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More about the Time and Space Project
In response to public demand, the National Maritime Museum is undertaking a £15million project to develop the Royal Observatory.
New galleries, expanded educational resources, a superb new planetarium, better access, and improved visitor facilities including a refreshment facility with views over the Royal Park all add up to the creation of a superb environment in which to explore the wonders of time and space.
Speaking about the project, Astronomer Royal, Professor Martin Rees said:
The new observatory project will bring the excitement of contemporary astrophysics to the UK's oldest astronomical institution. Visitors will better understand and be able to ask fundamental questions about the forces that have shaped our universe and allowed human life to emerge.
The Peter Harrison Planetarium
The 120-seat planetarium will use the latest technologically advanced solutions to enable visitors to explore space. The planetarium shows will be presented by the Royal Observatory's expert astronomers ensuring visitors get the most from their planetarium visit. The programmes will change regularly to reflect current astronomical events and to suit the various audiences visiting the planetarium.
The planetarium building is distinctive and contemporary, but will blend sensitively with its historic environment.
The building takes the form of an inclined, truncated cone shape and will be clad in bronze, providing an iconic addition to the landscape of Greenwich. It will be fully accessible for all visitors.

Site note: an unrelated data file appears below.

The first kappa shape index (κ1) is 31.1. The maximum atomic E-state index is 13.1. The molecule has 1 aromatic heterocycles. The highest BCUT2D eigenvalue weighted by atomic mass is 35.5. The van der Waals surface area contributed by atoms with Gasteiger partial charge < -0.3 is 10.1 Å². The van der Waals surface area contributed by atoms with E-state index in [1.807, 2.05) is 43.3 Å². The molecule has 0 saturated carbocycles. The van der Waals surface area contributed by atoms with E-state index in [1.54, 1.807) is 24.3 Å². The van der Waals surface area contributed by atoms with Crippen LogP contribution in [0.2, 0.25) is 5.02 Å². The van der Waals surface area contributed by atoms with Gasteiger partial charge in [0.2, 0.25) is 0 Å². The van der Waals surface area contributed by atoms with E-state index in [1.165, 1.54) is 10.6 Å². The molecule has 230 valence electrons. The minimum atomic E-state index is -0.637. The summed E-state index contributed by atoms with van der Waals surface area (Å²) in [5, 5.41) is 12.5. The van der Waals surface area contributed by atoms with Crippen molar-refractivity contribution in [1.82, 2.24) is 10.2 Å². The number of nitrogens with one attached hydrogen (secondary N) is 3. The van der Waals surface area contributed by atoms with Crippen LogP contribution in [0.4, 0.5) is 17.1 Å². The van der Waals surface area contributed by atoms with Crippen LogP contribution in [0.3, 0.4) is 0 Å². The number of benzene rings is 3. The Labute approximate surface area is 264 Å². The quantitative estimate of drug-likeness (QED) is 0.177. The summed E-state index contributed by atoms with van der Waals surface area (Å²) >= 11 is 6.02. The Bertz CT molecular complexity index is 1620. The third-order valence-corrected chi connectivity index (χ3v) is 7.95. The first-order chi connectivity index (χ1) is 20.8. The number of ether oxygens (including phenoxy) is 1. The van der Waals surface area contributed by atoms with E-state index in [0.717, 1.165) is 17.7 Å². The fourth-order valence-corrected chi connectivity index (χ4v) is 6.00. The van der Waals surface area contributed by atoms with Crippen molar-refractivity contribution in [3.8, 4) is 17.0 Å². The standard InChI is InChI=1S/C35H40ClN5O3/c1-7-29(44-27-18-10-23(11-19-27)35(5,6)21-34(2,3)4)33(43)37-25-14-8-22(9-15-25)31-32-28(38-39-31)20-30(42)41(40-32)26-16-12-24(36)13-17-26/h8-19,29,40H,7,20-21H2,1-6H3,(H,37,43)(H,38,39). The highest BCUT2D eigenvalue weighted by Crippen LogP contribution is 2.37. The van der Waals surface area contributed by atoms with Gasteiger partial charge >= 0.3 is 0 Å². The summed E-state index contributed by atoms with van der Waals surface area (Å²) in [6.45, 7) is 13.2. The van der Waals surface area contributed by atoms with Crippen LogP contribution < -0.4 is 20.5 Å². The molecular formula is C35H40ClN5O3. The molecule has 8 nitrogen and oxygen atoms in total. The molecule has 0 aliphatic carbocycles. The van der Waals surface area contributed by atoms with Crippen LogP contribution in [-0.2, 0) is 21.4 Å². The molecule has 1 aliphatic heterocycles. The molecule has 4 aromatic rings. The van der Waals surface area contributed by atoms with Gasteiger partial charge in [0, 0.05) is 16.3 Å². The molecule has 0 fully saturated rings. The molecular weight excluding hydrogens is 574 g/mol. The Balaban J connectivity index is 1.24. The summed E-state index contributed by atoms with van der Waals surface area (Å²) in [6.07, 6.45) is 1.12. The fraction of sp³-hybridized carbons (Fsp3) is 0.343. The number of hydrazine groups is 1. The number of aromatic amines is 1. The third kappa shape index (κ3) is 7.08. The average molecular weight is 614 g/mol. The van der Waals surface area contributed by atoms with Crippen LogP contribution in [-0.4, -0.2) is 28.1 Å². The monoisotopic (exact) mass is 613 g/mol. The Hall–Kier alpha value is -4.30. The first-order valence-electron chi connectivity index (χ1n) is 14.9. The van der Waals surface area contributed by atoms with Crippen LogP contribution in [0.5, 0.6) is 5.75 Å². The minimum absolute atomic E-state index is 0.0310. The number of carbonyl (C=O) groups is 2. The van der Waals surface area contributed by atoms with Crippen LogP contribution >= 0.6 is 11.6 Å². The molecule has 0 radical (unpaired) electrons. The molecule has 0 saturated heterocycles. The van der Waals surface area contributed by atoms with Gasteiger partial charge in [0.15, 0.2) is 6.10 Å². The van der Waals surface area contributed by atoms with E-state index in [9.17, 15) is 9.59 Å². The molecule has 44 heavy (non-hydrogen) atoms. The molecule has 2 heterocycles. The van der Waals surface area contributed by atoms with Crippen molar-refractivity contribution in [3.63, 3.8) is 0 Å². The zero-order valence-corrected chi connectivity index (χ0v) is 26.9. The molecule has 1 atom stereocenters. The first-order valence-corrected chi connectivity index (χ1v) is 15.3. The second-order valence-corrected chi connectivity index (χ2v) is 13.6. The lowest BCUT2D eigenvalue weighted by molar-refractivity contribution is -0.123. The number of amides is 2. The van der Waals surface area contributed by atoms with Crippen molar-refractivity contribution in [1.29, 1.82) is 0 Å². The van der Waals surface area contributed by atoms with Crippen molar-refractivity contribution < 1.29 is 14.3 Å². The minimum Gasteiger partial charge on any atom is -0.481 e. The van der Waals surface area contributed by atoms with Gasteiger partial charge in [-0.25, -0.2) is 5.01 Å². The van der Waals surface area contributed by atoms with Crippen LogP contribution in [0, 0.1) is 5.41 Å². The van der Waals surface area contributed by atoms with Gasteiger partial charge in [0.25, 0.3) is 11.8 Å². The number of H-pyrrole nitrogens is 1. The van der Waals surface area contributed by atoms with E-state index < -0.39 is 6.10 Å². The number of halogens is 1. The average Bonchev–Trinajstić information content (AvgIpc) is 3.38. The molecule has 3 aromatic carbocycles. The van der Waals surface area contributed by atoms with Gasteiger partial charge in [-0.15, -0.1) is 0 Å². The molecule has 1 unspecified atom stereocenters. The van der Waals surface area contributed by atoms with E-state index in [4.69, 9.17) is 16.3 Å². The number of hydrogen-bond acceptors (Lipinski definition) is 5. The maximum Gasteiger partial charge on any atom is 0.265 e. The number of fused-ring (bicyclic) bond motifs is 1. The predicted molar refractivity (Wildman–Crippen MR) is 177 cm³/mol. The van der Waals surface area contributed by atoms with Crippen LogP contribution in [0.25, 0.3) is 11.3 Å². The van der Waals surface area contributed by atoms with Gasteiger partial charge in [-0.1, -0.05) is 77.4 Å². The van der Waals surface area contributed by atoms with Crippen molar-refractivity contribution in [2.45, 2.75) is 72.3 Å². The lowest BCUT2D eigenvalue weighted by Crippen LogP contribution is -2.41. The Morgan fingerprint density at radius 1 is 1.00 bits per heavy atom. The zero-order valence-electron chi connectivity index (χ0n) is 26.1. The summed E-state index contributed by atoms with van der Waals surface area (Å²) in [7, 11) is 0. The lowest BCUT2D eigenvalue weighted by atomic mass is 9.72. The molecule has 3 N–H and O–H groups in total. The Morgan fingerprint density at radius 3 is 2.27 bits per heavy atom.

Lloyds Register Education Centre
A new education centre will be created within the refurbished South Building, a Victorian Observatory building. The education centre will have teaching spaces, computerized links to the National Schools Observatory and access to remote telescopes around the world. It will greatly-increase the Observatory's capacity to serve the growing demand from schools for accessible facilities for the study of modern astronomy.
Three new galleries in Flamsteed House and the Meridian Building will look at time, its measurement, its uses and its role in our everyday lives.
An additional gallery in the Great Equatorial Building will also house a horology workshop with conservation sessions open to the public.
Within the South Building, three brand new galleries will explain the ongoing quest to define our place in the universe, explore the ways in which astronomers study space, and interpret recent developments in modern astronomy.
Open to the public for the first time, this refurbished observatory building adjacent to The Peter Harrison Planetarium will provide organised solar viewing sessions for visitors.
Director of the National Maritime Museum, Roy Clare said:
Our project is an imaginative response to public demand. The upgraded facilities will help is to inform, educate and entertain our visitors.
How is the project funded?
The full project cost of £15million has been raised from public, private and corporate sources to pay for these exciting changes to the Royal Observatory. Find out how we did it.